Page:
Friday, October 31, 2008


In recent days, some have stated that the cost of treating cigarette smoking-related ailments costs the government a significant amount - six times the revenue generated, by some estimates. Now, this figure may be correct - or not. It all depends on some facts being brought to light. Do the anti-tobacco campaigners have any hard data to present? Let's see if they can answer these questions:
1. How many cigarette-smoking ailments are recorded each year in Kenya?
2. How many of these cases are treated in government-run health facilities?
3. What is the cost of treating these ailments?
4. How much of this cost is borne by the government?
5. How much revenue is generated from tobacco companies?
6. How much revenue is generated from tobacco-users?
7. How many of the tobacco-users suffer from tobacco-related ailments?
8. How many of them seek treatment from government-run health institutions?

The list is endless. Now unless the likes of Mr. Ndubi and Co. can answer these questions, their position starts to seem like a case of over-enthusiastic anti-smoking do-gooding. He quotes EMCA - specifically section 3 - on the fact that every person in Kenya is entitled to a clean and healthy environment. He forgets to mention that every person in kenya has a duty to safeguard and enhance the environment.

It is a fact that the air quality in Nairobi is not affected only by cigarette smoking, but also by the many factories in the industrial area, the thousands of vehicles that are poorly maintaining spewing sulfates and oxides into the air, the open-air incinerators in residential areas - the list is endless. If one were to stand along the sidewalk of a busy Nairobi street s,oking a cigarette, it is my contention that the amount of air pollution caused would be negligible. Indeed, I would argue that it would be next to impossible to cause any form of second-hand smoking-related ailment. One is more likely to suffer from URTI due to the general poor quality of the air in Nairobi, of which second hand cigarette smoke is a minor component.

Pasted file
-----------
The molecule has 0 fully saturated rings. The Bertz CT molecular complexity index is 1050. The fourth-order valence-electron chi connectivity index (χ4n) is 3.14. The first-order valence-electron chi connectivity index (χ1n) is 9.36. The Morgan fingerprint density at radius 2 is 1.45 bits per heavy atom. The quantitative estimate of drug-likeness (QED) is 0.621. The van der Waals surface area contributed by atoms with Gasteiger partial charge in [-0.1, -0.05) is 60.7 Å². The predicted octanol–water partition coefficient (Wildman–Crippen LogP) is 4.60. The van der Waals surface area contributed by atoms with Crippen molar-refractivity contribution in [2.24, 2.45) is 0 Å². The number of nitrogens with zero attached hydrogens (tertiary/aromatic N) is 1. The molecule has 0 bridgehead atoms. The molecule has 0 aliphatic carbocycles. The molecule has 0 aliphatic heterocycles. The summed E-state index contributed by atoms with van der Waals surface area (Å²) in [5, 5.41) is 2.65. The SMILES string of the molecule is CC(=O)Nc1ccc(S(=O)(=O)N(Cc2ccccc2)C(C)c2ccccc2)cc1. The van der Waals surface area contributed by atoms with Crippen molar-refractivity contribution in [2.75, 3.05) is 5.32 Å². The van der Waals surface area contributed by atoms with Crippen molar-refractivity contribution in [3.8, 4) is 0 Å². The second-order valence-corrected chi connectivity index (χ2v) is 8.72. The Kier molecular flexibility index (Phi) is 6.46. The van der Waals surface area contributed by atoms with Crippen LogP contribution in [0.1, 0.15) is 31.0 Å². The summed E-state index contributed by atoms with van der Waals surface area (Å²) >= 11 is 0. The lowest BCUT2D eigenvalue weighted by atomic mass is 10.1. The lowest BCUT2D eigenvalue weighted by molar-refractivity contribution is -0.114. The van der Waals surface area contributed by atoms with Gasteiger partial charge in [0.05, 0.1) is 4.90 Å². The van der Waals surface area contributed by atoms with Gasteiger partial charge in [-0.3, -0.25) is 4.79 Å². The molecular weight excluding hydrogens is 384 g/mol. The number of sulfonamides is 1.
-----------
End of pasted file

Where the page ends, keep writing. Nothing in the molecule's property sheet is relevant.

As a smoker, I am for reasonable restriction on where smoking can take place. The restrictions, however, must be reasonable. I agree with the total ban on smoking in government premises, houses of worship, hospitals, schools, colleges, universities and public conveyances. I agree that restaurants and pubs must designate proper smoking zones where non-smoking patrons will not be at risk of second-hand smoke. I do not agree that the street is off-limits to smokers, save for a few poorly designed and poorly-sited 'smoking zones'. Given the aforemetioned points, the street is hardly a paragon of air quality. It defeats the purpose of enhancing human health if the least contributor to poor air quality is controlled - because it is easy to do so - while the more obvious causes of respiratory diseases (cars, buses, motor-cycles, lorries, taxis, etc.) are allowed to proliferate and pollute. The lunatics who came up with that provision in the Tobacco Control Act, must make amendments reflecting this reality - or else, they should simply outlaw smoking altogether. That would fix things, wouldn't it?

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